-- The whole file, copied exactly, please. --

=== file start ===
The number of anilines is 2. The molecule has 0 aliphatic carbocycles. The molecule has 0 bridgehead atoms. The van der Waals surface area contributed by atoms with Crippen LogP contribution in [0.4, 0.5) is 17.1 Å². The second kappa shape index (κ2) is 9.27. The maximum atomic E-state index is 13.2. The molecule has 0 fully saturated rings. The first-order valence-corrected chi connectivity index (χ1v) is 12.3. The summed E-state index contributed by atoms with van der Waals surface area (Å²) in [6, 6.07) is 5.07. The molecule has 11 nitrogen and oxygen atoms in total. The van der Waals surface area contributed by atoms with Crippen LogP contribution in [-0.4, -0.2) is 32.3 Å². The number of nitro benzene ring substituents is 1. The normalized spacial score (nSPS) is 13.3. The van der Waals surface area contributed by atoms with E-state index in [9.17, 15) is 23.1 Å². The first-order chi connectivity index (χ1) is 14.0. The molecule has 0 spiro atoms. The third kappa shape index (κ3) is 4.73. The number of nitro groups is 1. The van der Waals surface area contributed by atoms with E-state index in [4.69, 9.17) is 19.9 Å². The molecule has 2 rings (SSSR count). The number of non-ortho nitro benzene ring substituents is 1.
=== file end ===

The number of anilines is 2. The molecule has 0 aliphatic carbocycles. The molecule has 0 bridgehead atoms. The van der Waals surface area contributed by atoms with Crippen LogP contribution in [0.4, 0.5) is 17.1 Å². The second kappa shape index (κ2) is 9.27. The maximum atomic E-state index is 13.2. The molecule has 0 fully saturated rings. The first-order valence-corrected chi connectivity index (χ1v) is 12.3. The summed E-state index contributed by atoms with van der Waals surface area (Å²) in [6, 6.07) is 5.07. The molecule has 11 nitrogen and oxygen atoms in total. The van der Waals surface area contributed by atoms with Crippen LogP contribution in [-0.4, -0.2) is 32.3 Å². The number of nitro benzene ring substituents is 1. The normalized spacial score (nSPS) is 13.3. The van der Waals surface area contributed by atoms with E-state index in [9.17, 15) is 23.1 Å². The first-order chi connectivity index (χ1) is 14.0. The molecule has 0 spiro atoms. The third kappa shape index (κ3) is 4.73. The number of nitro groups is 1. The van der Waals surface area contributed by atoms with E-state index in [4.69, 9.17) is 19.9 Å². The molecule has 2 rings (SSSR count). The number of non-ortho nitro benzene ring substituents is 1.